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Microsoft wins the U.S. Army contract for augmented reality headsets

Microsoft wins the U.S. Army contract for augmented reality headsets

April 5, 2021: -On Wednesday, the U.S. Army said Microsoft had won a contract to build over custom HoloLens augmented reality headsets. The contract for above 120,000 headsets could be worth up to $21.88 billion over ten years, and a spokesperson from Microsoft told CNBC.

Microsoft shares increased after the announcement. The stock raised 1.7% to $235.77 per share at the end of Wednesday’s trading session.

The deal shows Microsoft can produce meaningful revenue from a futuristic product resulting from years of research beyond core areas like operating systems and productivity software.

It follows a $480 million contract Microsoft received to give the Army prototypes of the Integrated Visual Augmented System (IVAS) in 2018. The new deal involves providing production versions.

The standard-issue HoloLens, costing $3,500, enables people to see holograms overlaid over their virtual environments and interact using hand and voice gestures.

“The IVAS headset delivers a platform that will keep soldiers safe and make them more effective,” Alex Kipman, a person at Microsoft, wrote.

The deal will make Microsoft a stronger technology supplier to the U.S. military. Microsoft secured a contract to provide cloud services to the Defense Department in 2019, beating out Amazon, the public cloud market leader. Amazon has been challenging the agreement, which could be worth nearly $10 billion, in federal court.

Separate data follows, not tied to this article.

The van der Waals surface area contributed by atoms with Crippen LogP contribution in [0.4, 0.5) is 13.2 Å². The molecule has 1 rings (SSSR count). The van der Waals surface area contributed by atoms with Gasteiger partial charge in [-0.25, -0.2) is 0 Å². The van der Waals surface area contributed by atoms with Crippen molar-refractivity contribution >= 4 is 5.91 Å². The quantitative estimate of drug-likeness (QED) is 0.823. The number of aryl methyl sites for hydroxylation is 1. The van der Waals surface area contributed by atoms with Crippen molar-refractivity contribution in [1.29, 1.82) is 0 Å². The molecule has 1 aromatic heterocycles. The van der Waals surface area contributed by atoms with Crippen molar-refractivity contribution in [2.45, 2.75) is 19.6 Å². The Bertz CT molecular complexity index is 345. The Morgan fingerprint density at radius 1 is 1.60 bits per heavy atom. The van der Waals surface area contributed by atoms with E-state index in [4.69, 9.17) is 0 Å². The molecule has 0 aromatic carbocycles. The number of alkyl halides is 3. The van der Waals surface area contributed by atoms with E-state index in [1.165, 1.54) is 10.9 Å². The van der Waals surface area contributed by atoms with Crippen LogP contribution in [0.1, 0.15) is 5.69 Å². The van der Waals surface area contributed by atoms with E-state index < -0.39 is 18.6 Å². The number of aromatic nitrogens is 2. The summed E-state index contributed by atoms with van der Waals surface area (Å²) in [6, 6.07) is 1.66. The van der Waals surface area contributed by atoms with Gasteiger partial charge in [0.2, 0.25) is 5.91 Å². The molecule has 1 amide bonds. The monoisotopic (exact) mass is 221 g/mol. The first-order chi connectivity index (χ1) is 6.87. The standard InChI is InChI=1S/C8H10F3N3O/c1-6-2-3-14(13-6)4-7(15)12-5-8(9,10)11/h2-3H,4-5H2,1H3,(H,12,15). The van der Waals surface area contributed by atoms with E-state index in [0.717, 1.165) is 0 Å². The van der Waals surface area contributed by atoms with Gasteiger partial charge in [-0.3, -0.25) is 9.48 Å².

Few Microsoft employees wanted the company to hold off on submitting for the cloud contract, and a group of employees called on Microsoft to cancel the HoloLens contract. “We did not sign up to develop weapons, and we demand a say in how our work is used,” the employees said in an open letter about the HoloLens contract.

 Microsoft CEO Satya Nadella defended the Army augmented reality project after some days and told CNN that “we made a principled decision that we’re not going to withhold technology from institutions that we have elected in democracies to protect the freedoms we enjoy.” Meanwhile, the Army has suggested the augmented reality technology could help soldiers target enemies and prevent the killing of civilians.

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